Migrant sanctuaries: a look at African Independent Churches in Johannesburg- local practices within a global city context
Molepo, Mosa Mabohlale
ohannesburg is an African city which can be uniquely characterized as a city of migrants. The discovery of gold along the Witwatersrand, resulted in gold mines being excavated all over the province. With this lucrative opportunity for many investors the mines needed a labour force to be maintained, attracting many labour migrants to Johannesburg. Over time Johannesburg became a city which offered a lot of work opportunities for internal migrants, labour migrants and international migrants. With an influx of people coming into the city, over time the city became incapacitated to accommodate this new working population resulting in increased spatial displacement. On the other hand, migrants who entered the city without being accounted for were confronted with social displacement too. At the core of this dialogue is the resulting disorientation and displacement that has occurred over the years and is synonymous with migration globally. People have adapted coping mechanisms in dealing with displacement on spatial and social grounds. Religion, faith and cultural belief plays an important role to mitigate this sense of loss. As one of the case studies the research focused on the presence of African Independent Churches in the city. These groups of people are seen in hidden landscapes of the city on the peripheries. My interest in this group is their capacity as migrants and their exclusion from the formal structures of urban life. Zion Christian Church, which originated in Polokwane, Limpopo, has members who come for work in Johannesburg as labour migrants and migrate in and out of rural life. They seem to use the church to maintain social ties amongst fellow members when in urban areas. This creates a sense of community and is a coping mechanism for dealing with displacement. However, many have witnessed some of these churches operate either in the open or in small structures with inadequacies. The research explores why this is so, as many of these organizations serve as sanctuaries and safe spaces for people. This report problematizes the inability of cities, like Johannesburg, to accommodate groups of people who find themselves in this and similar situations. Earlier we mentioned social displace which is “peoples self-perception of being out of place” (Bakewell, 2008). African Independent Churches use principles of Christian methodology with cultural practices to run their churches. The idea of cultural practices here speaks to rituals and customs which are used to create a sense of identity and pride for people. This report will look at whether there is a link between churches and the value that cultural practices can provide to mitigate social displacement. Presenting churches as the main role players in addressing one of the ways that cities can be accommodating to migrants and vulnerable people. It is expected that not all people will participate in the rituals and custom beliefs of the church. However, this report will aim to present the idea of a sanctuary as an all-encompassing spatial proposal, together with the social participation of churches to address the immediate and long-term needs of migrants in Johannesburg. Globally people migrate into city centers and as a result encounter displacement and because of this, spaces like reception areas are needed. They can be used to provide broader social and civic solutions for the immediate needs of new migrants. Alternatively, this space can be used to provide relief for people who have already been in the city. One of the inquiries will be to investigate where central areas are for migrants (arriving) and local labour migrants already living in Johannesburg are. Then to ultimately present, a sanctuary operated by the church body to accommodate people who are displaced in the city.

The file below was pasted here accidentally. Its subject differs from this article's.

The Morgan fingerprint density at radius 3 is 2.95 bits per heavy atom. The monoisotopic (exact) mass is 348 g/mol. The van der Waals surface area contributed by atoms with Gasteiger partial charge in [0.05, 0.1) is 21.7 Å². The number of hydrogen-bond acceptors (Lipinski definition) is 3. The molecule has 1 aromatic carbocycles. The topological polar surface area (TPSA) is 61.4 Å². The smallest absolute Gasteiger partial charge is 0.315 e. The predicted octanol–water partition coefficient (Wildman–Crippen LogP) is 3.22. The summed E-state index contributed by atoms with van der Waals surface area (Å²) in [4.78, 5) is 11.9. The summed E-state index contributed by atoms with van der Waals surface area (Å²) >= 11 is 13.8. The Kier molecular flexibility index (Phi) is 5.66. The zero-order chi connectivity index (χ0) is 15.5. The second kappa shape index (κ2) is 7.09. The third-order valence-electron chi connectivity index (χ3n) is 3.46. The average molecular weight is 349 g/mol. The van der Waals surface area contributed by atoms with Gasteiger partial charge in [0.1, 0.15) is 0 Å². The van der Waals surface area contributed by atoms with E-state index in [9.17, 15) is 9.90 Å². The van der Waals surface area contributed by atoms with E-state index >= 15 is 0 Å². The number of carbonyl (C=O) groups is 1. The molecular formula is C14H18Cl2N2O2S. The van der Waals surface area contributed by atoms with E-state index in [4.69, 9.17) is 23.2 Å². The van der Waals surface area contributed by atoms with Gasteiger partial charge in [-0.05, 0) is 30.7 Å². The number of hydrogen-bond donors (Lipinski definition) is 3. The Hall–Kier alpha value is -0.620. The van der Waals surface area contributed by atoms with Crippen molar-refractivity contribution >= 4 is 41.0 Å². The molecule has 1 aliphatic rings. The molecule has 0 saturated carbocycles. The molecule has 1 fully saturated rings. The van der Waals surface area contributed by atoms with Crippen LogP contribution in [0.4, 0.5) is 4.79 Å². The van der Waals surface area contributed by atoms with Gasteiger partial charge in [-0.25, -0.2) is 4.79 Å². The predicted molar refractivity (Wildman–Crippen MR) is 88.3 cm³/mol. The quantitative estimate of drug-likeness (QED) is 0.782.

A dissertation submitted in fulfilment of the requirements for the degree in Masters in Architecture Professional to the Faculty of Engineering and the Built Environment, University of the Witwatersrand, Johannesburg, 2020
Molepo, Mosa Mabohlale (2020) Migrant Sanctuaries:a look at African Independent Churches in Johannesburg, local practices within a global city context, University of the Witwatersrand, Johannesburg, <http://hdl.handle.net/10539/30699>